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Relationship between Cloud Radiative Forcing and Sea Surface Temperatures over the Tropical Pacific and the Warming Pattern in the Tropical Pacific

PI: Markus Stowasser
Institution: University of Hawaii
Preliminary results of analysis of global warming experiments in the NCAR CCSM2.0.1, CSM1.4 and CCCma CGCM3 climate models show distinctly different patterns in the surface temperature response in the tropical Pacific. CCSM2.0.1, CSM1.4 and CGCM3 exhibit the strongest warming in western, middle and eastern part of the Pacific, respectively. The proposed project will use the IPCC data to characterize the range of responses of the cloud radiative forcing (CRF) and sea surface temperature (SST) in the tropical Pacific region in the full range of models. In particular, the connection between the warming patterns in climate perturbation experiments and the intrinsic model variability will be investigated. The relationship between the area-averaged interannual variations of the longwave (LW) and shortwave (SW) CRF and SSTs will be analyzed. The relationships found in the IPCC control runs and AMIP runs will be compared to ISCCP cloud data.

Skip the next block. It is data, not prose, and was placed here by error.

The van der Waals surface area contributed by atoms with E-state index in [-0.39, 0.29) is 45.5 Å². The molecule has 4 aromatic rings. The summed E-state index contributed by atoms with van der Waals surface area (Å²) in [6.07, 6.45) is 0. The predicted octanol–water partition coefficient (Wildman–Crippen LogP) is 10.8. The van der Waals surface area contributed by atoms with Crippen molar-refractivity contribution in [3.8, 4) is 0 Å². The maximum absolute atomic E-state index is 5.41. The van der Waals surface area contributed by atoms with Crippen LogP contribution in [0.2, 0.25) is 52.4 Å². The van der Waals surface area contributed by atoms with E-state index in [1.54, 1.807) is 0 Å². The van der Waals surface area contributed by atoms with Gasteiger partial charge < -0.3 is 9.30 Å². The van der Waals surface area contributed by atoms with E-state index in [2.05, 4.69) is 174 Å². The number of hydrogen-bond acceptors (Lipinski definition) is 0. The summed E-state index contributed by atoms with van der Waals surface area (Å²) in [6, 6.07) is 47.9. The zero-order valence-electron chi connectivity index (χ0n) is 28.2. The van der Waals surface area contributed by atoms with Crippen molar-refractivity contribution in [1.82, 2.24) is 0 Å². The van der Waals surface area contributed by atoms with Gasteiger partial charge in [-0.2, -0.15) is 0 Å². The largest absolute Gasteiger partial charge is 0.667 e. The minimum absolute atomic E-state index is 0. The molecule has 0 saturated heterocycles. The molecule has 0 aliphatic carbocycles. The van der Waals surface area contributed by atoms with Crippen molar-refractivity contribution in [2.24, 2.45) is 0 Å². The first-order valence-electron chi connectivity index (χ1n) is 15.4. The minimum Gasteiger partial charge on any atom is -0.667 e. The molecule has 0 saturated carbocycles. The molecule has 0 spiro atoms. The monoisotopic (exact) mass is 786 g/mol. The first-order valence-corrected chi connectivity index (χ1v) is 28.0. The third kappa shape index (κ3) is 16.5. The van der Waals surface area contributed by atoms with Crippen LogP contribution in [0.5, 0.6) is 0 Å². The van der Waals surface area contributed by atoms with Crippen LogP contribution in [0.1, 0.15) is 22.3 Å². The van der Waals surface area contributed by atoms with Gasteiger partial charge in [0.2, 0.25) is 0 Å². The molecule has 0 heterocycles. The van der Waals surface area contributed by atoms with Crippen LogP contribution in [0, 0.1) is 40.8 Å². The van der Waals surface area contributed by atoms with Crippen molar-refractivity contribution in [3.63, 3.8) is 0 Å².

The required model data are monthly means of:
- Shortwave and longwave TOA fluxes
- Shortwave and longwave clear-sky TOA fluxes
- Surface air temperature
- Surface temperature
  • Stowasser, M., and K. Hamilton, 2006: Relationships between cloud radiative forcing and local meteorological variables compared in observations and several global climate models. J. Climate, 19, 43444359, DOI: 10.1175/JCLI3875.1. Abstract. Edit.

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